How To Detect Bullshit

August 3, 2011

How to Detect Bullshit

I’m almost always disappointed by the salespeople I meet when I go shopping. Most of them have been poorly trained, and since clothes aren’t their passion, they typically have no idea what they’re talking about. Whether they do it with good or bad intentions, I find that most of them give terrible information, and I worry for the poor schmuck who drops a pretty penny on a product that neither he or the salesperson know much about. 

It’s a little better when you move up-market. For example, the suiting department at a Ralph Lauren flagship store will be better than, say, Macy’s. At the same time, it’s still a mixed bag even at the high-end stores.  "Nerdier" boutiques such as Self Edge and The Armoury have really knowledgable staffs, but there are plenty of boutiques with ill-informed salespeople. As well, the stand alone shops for Crockett & Jones and Alden will often have salespeople who can meaningfully talk about their products, but if you go into Barneys or Neiman Marcus, you can easily come across someone who will try to sell you $700 shoes and not know a single thing about it. 

Thus, I think it’s important to know when you’re being bullshitted. If you’re asking about the fit or quality of a product, you need to make sure you’re getting good advice. Unfortunately, to know this, you kind of have to already know a lot about menswear. This creates a kind of catch-22: you’re either the person who doesn’t know much about clothes and have to rely on sales staffs for information, or you’re the person who knows quite a bit and can tell when someone is bullshitting you. 

To get out of this conundrum, I thought I’d create a simple set of questions a neophyte can arm himself with. When someone is selling you a product, try to innocently ask them these questions. If they answer correctly, you can somewhat rely on their advice. If they can’t, it doesn’t necessarily mean you’re looking at junk, but it does mean that you should be incredibly skeptical of any information the salesperson tells you, especially regarding the fit or quality of their wares.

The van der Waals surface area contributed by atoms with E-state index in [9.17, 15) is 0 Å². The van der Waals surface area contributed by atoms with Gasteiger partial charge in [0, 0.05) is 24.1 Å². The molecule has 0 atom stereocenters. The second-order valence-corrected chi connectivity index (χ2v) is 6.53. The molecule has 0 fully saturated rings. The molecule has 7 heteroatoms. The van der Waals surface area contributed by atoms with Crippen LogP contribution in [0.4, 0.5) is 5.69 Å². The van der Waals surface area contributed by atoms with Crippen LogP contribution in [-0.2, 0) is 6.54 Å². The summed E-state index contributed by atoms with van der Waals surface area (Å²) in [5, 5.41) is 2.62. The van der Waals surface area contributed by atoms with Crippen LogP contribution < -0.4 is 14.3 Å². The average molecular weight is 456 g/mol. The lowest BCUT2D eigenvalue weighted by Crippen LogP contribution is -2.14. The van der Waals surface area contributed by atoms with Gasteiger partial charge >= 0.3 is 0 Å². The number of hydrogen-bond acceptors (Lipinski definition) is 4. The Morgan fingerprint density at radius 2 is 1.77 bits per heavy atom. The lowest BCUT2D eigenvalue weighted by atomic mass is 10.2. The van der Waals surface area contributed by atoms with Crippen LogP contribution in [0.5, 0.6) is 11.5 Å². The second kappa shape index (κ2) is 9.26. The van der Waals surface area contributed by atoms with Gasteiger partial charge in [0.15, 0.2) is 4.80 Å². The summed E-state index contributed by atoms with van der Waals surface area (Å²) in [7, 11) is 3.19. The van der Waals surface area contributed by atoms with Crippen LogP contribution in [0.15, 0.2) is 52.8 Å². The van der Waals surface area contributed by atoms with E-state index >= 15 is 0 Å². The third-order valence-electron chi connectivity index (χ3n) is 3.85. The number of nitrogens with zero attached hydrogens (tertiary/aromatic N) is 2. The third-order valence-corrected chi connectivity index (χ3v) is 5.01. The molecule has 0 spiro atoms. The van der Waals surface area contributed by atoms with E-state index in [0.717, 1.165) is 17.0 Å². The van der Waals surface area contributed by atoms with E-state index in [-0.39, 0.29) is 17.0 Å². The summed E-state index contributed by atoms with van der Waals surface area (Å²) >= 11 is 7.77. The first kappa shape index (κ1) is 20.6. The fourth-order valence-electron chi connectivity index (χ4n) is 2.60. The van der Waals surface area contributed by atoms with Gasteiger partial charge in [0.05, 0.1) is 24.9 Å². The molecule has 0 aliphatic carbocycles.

Suits: If you’re buying a suit, ask the salesperson if the jacket is canvassed or fused. Without going into too much detail, you should just know that jackets are made like sandwiches – there is the wool fabric shell on the outside and then either a layer of horsehair canvas or a fusible interlining sandwiched in between. This inner layer is what gives the suit jacket its shape. Canvas will allow a jacket to drape better, but it’s more expensive to make; fusible interlinings will be stiff and degrade over time, but they’re cheaper. A knowledgeable salesperson should be able to tell you if a jacket is fully canvassed, half canvassed, or fused, and be able to explain the benefits and drawbacks of each. 

As well, they should be able to tell you what type of wool the suit is made out of, the kind of weave the fabric has been woven in, and what country the fabric is from. Likewise, they should be able to tell you the benefits and drawbacks to each of these dimensions. To learn a little about this, read my article on super wools

Shoes: For shoes with leather soles (“hardbottoms”), ask the salesperson if the sole has been glued on or made with either a Goodyear welt or some other type of construction. Roughly speaking, well-made English shoes will be Goodyear constructed and well-made Italian shoes will be Blake/ Rapid constructed. You should always avoid leather bottom shoes with glued on soles. 

It’s too much for now to explain the differences between Goodyear and Blake/ Rapid, as well as the many other types of construction aside from these. The point here is simply that a good salesperson should be able to tell you about the construction method and what the benefits and drawbacks are to that approach. 

Ties: For ties, ask the seller about the silk and interlining’s composition and weight. Note that only luxury-end tie representatives will know such answers, and there are perfectly good ties lower down the market. Brooks Brothers ties, for example, are pretty good, but I doubt many salespeople at Brooks will be able to tell you much about their ties’ constructions. To read more about ties and how they’re constructed, you can read my earlier posts here and here

In short, you want to make sure the person giving you advice knows the very basics about their products. Anyone who tells you that such and such item is of “great quality” and “made of really nice materials,” but can’t discuss the basic qualities above is, frankly, talking out of their ass. 

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